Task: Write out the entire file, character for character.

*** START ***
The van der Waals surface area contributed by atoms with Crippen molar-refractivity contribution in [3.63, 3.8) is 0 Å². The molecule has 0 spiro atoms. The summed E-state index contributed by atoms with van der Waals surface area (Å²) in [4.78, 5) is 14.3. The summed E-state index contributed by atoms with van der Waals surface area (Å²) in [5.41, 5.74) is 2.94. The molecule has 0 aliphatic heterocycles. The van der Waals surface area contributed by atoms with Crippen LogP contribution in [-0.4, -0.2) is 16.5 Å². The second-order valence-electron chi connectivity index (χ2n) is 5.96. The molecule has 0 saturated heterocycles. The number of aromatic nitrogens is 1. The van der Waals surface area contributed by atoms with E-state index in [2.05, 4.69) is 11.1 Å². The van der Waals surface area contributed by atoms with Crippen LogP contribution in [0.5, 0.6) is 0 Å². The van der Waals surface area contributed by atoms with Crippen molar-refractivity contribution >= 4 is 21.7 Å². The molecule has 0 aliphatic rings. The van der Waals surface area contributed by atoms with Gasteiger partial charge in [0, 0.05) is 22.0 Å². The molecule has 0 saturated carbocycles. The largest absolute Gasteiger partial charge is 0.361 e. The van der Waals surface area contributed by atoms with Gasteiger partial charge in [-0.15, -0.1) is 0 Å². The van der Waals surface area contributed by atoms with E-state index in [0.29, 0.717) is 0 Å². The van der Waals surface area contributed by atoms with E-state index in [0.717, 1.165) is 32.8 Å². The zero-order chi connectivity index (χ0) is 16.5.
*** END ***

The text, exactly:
The van der Waals surface area contributed by atoms with Crippen molar-refractivity contribution in [3.63, 3.8) is 0 Å². The molecule has 0 spiro atoms. The summed E-state index contributed by atoms with van der Waals surface area (Å²) in [4.78, 5) is 14.3. The summed E-state index contributed by atoms with van der Waals surface area (Å²) in [5.41, 5.74) is 2.94. The molecule has 0 aliphatic heterocycles. The van der Waals surface area contributed by atoms with Crippen LogP contribution in [-0.4, -0.2) is 16.5 Å². The second-order valence-electron chi connectivity index (χ2n) is 5.96. The molecule has 0 saturated heterocycles. The number of aromatic nitrogens is 1. The van der Waals surface area contributed by atoms with E-state index in [2.05, 4.69) is 11.1 Å². The van der Waals surface area contributed by atoms with Crippen LogP contribution in [0.5, 0.6) is 0 Å². The van der Waals surface area contributed by atoms with Crippen molar-refractivity contribution >= 4 is 21.7 Å². The molecule has 0 aliphatic rings. The van der Waals surface area contributed by atoms with Gasteiger partial charge in [0, 0.05) is 22.0 Å². The molecule has 0 saturated carbocycles. The largest absolute Gasteiger partial charge is 0.361 e. The van der Waals surface area contributed by atoms with Gasteiger partial charge in [-0.15, -0.1) is 0 Å². The van der Waals surface area contributed by atoms with E-state index in [0.29, 0.717) is 0 Å². The van der Waals surface area contributed by atoms with E-state index in [0.717, 1.165) is 32.8 Å². The zero-order chi connectivity index (χ0) is 16.5.